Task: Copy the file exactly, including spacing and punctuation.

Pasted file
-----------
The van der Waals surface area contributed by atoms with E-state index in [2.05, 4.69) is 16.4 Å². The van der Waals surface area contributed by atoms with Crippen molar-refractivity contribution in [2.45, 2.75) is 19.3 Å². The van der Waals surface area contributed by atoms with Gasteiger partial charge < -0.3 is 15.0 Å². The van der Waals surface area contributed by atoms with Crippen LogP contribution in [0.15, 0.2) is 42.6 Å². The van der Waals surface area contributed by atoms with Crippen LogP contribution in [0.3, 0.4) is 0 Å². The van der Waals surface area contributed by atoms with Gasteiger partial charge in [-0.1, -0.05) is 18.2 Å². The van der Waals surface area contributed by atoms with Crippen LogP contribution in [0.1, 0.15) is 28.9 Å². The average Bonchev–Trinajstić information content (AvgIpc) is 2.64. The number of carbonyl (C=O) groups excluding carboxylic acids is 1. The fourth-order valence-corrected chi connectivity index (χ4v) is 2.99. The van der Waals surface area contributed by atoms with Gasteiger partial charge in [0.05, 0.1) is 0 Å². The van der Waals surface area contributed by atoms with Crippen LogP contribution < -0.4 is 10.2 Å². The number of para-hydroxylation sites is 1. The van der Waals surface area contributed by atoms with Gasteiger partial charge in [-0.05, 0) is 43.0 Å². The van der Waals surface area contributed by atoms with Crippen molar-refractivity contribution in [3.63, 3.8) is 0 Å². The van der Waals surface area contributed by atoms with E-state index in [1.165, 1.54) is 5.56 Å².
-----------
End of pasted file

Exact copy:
The van der Waals surface area contributed by atoms with E-state index in [2.05, 4.69) is 16.4 Å². The van der Waals surface area contributed by atoms with Crippen molar-refractivity contribution in [2.45, 2.75) is 19.3 Å². The van der Waals surface area contributed by atoms with Gasteiger partial charge < -0.3 is 15.0 Å². The van der Waals surface area contributed by atoms with Crippen LogP contribution in [0.15, 0.2) is 42.6 Å². The van der Waals surface area contributed by atoms with Crippen LogP contribution in [0.3, 0.4) is 0 Å². The van der Waals surface area contributed by atoms with Gasteiger partial charge in [-0.1, -0.05) is 18.2 Å². The van der Waals surface area contributed by atoms with Crippen LogP contribution in [0.1, 0.15) is 28.9 Å². The average Bonchev–Trinajstić information content (AvgIpc) is 2.64. The number of carbonyl (C=O) groups excluding carboxylic acids is 1. The fourth-order valence-corrected chi connectivity index (χ4v) is 2.99. The van der Waals surface area contributed by atoms with Gasteiger partial charge in [0.05, 0.1) is 0 Å². The van der Waals surface area contributed by atoms with Crippen LogP contribution < -0.4 is 10.2 Å². The number of para-hydroxylation sites is 1. The van der Waals surface area contributed by atoms with Gasteiger partial charge in [-0.05, 0) is 43.0 Å². The van der Waals surface area contributed by atoms with Crippen molar-refractivity contribution in [3.63, 3.8) is 0 Å². The van der Waals surface area contributed by atoms with E-state index in [1.165, 1.54) is 5.56 Å².